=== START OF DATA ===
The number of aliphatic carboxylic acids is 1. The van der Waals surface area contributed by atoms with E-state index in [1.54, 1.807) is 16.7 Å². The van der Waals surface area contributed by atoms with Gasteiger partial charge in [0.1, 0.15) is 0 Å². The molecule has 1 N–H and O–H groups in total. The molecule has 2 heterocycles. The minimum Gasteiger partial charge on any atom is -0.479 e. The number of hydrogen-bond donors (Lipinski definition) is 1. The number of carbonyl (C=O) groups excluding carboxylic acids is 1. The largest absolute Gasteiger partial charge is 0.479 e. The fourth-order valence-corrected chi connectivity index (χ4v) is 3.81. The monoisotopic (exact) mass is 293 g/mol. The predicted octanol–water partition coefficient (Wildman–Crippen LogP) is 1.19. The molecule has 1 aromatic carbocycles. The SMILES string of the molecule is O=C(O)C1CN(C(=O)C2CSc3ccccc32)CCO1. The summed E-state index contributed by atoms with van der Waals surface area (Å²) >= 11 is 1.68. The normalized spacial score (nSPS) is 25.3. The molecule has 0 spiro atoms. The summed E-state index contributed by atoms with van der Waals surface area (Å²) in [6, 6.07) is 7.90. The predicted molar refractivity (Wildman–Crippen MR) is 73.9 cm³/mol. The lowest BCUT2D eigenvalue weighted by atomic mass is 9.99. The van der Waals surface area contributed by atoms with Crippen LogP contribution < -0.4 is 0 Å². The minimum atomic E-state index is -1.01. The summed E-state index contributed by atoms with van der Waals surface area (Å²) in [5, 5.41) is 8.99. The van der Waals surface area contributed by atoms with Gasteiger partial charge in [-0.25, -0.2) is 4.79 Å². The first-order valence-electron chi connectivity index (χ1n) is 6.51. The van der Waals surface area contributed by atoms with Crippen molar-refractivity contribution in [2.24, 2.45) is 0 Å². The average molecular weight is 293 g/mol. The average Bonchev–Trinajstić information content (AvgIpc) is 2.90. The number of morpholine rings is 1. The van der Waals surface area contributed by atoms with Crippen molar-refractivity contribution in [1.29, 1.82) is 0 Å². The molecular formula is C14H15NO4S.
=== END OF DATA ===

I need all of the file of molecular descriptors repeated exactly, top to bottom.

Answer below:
The number of aliphatic carboxylic acids is 1. The van der Waals surface area contributed by atoms with E-state index in [1.54, 1.807) is 16.7 Å². The van der Waals surface area contributed by atoms with Gasteiger partial charge in [0.1, 0.15) is 0 Å². The molecule has 1 N–H and O–H groups in total. The molecule has 2 heterocycles. The minimum Gasteiger partial charge on any atom is -0.479 e. The number of hydrogen-bond donors (Lipinski definition) is 1. The number of carbonyl (C=O) groups excluding carboxylic acids is 1. The largest absolute Gasteiger partial charge is 0.479 e. The fourth-order valence-corrected chi connectivity index (χ4v) is 3.81. The monoisotopic (exact) mass is 293 g/mol. The predicted octanol–water partition coefficient (Wildman–Crippen LogP) is 1.19. The molecule has 1 aromatic carbocycles. The SMILES string of the molecule is O=C(O)C1CN(C(=O)C2CSc3ccccc32)CCO1. The summed E-state index contributed by atoms with van der Waals surface area (Å²) >= 11 is 1.68. The normalized spacial score (nSPS) is 25.3. The molecule has 0 spiro atoms. The summed E-state index contributed by atoms with van der Waals surface area (Å²) in [6, 6.07) is 7.90. The predicted molar refractivity (Wildman–Crippen MR) is 73.9 cm³/mol. The lowest BCUT2D eigenvalue weighted by atomic mass is 9.99. The van der Waals surface area contributed by atoms with Crippen LogP contribution < -0.4 is 0 Å². The minimum atomic E-state index is -1.01. The summed E-state index contributed by atoms with van der Waals surface area (Å²) in [5, 5.41) is 8.99. The van der Waals surface area contributed by atoms with Gasteiger partial charge in [-0.25, -0.2) is 4.79 Å². The first-order valence-electron chi connectivity index (χ1n) is 6.51. The van der Waals surface area contributed by atoms with Crippen molar-refractivity contribution in [2.24, 2.45) is 0 Å². The average molecular weight is 293 g/mol. The average Bonchev–Trinajstić information content (AvgIpc) is 2.90. The number of morpholine rings is 1. The van der Waals surface area contributed by atoms with Crippen molar-refractivity contribution in [1.29, 1.82) is 0 Å². The molecular formula is C14H15NO4S.